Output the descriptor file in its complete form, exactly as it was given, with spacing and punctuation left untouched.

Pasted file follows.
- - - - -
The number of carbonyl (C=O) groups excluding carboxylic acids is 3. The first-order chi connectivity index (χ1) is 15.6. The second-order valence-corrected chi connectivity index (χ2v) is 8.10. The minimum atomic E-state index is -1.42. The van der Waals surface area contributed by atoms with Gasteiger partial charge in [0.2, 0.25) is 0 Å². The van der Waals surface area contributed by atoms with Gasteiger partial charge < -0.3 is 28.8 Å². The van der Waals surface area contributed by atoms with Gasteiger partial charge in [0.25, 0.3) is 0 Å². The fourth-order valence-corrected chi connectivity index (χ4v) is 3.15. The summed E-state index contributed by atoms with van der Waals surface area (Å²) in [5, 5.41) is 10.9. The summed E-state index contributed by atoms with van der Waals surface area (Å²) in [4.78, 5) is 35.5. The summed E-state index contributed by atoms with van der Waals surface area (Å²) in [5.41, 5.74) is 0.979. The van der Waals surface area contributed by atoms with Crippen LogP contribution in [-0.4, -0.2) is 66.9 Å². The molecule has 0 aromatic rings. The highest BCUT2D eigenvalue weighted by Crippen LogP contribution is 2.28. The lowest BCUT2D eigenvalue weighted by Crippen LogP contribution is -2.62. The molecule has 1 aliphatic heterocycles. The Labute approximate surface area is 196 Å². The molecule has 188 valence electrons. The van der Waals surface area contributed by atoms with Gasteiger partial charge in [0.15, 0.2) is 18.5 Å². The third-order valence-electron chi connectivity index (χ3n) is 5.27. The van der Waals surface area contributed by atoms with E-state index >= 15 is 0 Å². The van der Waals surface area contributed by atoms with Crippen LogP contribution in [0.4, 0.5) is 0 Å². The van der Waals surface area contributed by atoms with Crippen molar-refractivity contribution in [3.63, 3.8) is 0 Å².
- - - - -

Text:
The number of carbonyl (C=O) groups excluding carboxylic acids is 3. The first-order chi connectivity index (χ1) is 15.6. The second-order valence-corrected chi connectivity index (χ2v) is 8.10. The minimum atomic E-state index is -1.42. The van der Waals surface area contributed by atoms with Gasteiger partial charge in [0.2, 0.25) is 0 Å². The van der Waals surface area contributed by atoms with Gasteiger partial charge < -0.3 is 28.8 Å². The van der Waals surface area contributed by atoms with Gasteiger partial charge in [0.25, 0.3) is 0 Å². The fourth-order valence-corrected chi connectivity index (χ4v) is 3.15. The summed E-state index contributed by atoms with van der Waals surface area (Å²) in [5, 5.41) is 10.9. The summed E-state index contributed by atoms with van der Waals surface area (Å²) in [4.78, 5) is 35.5. The summed E-state index contributed by atoms with van der Waals surface area (Å²) in [5.41, 5.74) is 0.979. The van der Waals surface area contributed by atoms with Crippen LogP contribution in [-0.4, -0.2) is 66.9 Å². The molecule has 0 aromatic rings. The highest BCUT2D eigenvalue weighted by Crippen LogP contribution is 2.28. The lowest BCUT2D eigenvalue weighted by Crippen LogP contribution is -2.62. The molecule has 1 aliphatic heterocycles. The Labute approximate surface area is 196 Å². The molecule has 188 valence electrons. The van der Waals surface area contributed by atoms with Gasteiger partial charge in [0.15, 0.2) is 18.5 Å². The third-order valence-electron chi connectivity index (χ3n) is 5.27. The van der Waals surface area contributed by atoms with E-state index >= 15 is 0 Å². The van der Waals surface area contributed by atoms with Crippen LogP contribution in [0.4, 0.5) is 0 Å². The van der Waals surface area contributed by atoms with Crippen molar-refractivity contribution in [3.63, 3.8) is 0 Å².